When you begin saving for your child's college education, divorce is probably the last thing on your mind. You're looking forward to a happy future and to giving your child a solid start in life. If your marriage ends before this occurs, you may have to take action during the divorce process to ensure that your child's educational savings account goes toward its intended use.
When it comes to divorce, the most important aspect of an educational savings account is that it's not your child's asset. With most qualified tuition plans, such as a 529 account, your child is only the beneficiary – he's entitled to the proceeds if and when the owner of the account determines to turn the funds over to him for school. Just as with a life insurance policy or some retirement benefits, the owner of an educational savings account can change the beneficiary at any time.
Depending on who owns it, your child's educational savings account may be a marital asset. If the owner is a grandparent, the account is safe – your parents are not a party to your divorce. If you, your spouse or both of you own the account, it becomes part of the marital estate, subject to division in a divorce. Each of you are entitled to a portion of its value, and neither parent is legally obligated to use the account for its intended purpose, although there are tax implications if you don't. For optimum protection, you can have a trusted family member establish the account – you can still fund it over the years, but it's removed from the marital estate. You can also request in your divorce papers that the court place restrictions on the account's use, regardless of which spouse receives it as a marital asset.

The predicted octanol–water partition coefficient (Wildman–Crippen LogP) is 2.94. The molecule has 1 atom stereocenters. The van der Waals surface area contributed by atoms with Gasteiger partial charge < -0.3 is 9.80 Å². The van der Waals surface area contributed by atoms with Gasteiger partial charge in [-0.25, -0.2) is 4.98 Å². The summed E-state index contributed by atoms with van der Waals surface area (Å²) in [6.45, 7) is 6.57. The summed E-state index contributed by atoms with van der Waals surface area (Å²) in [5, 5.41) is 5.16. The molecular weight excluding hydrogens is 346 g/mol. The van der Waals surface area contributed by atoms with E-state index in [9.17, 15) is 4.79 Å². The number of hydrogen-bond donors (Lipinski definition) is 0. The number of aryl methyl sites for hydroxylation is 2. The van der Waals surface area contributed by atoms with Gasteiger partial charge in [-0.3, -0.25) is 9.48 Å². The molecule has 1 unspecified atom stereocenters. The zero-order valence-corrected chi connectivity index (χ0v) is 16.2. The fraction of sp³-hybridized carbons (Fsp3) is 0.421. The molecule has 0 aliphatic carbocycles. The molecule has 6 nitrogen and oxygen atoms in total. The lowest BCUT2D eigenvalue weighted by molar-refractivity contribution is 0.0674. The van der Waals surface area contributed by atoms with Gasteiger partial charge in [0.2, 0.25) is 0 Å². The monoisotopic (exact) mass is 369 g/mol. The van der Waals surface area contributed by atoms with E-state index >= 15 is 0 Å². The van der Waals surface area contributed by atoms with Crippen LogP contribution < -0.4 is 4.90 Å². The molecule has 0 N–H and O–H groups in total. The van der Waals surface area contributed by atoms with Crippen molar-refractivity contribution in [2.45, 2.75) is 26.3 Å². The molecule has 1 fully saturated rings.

Reaching a marital settlement agreement with your spouse can also protect your child's educational account and keep it growing post-divorce, without disruption. You can opt to divide one account into two separate accounts, one in the control of each parent, and each parent can continue making contributions at his or her own pace. You can state in your agreement that the account – or accounts – must must remain intact and that neither parent will access the funds for any reason other than your child's education. If either of you violate the agreement, family court can enforce it and a judge can order the guilty spouse to reimburse the account for the misappropriated funds. You can also make provisions for how the account will be funded going forward, if your child isn't yet close to college age, or that the account can't be cashed in without the consent of both parents.
The Internal Revenue Service offers incentive for parents to safeguard their child's educational account and use it only for its intended purpose. Although the owner of a 529 account isn't obligated to spend it on his child's college education and he can withdraw the funds for any reason, its growth becomes taxable if he does. There's usually a 10 percent penalty as well. The IRS levies these taxes against the owner of the account, not the account itself.
Beverly Bird has been writing professionally for over 30 years. She specializes in personal finance and w, bankruptcy, and she writes as the tax expert for The Balance.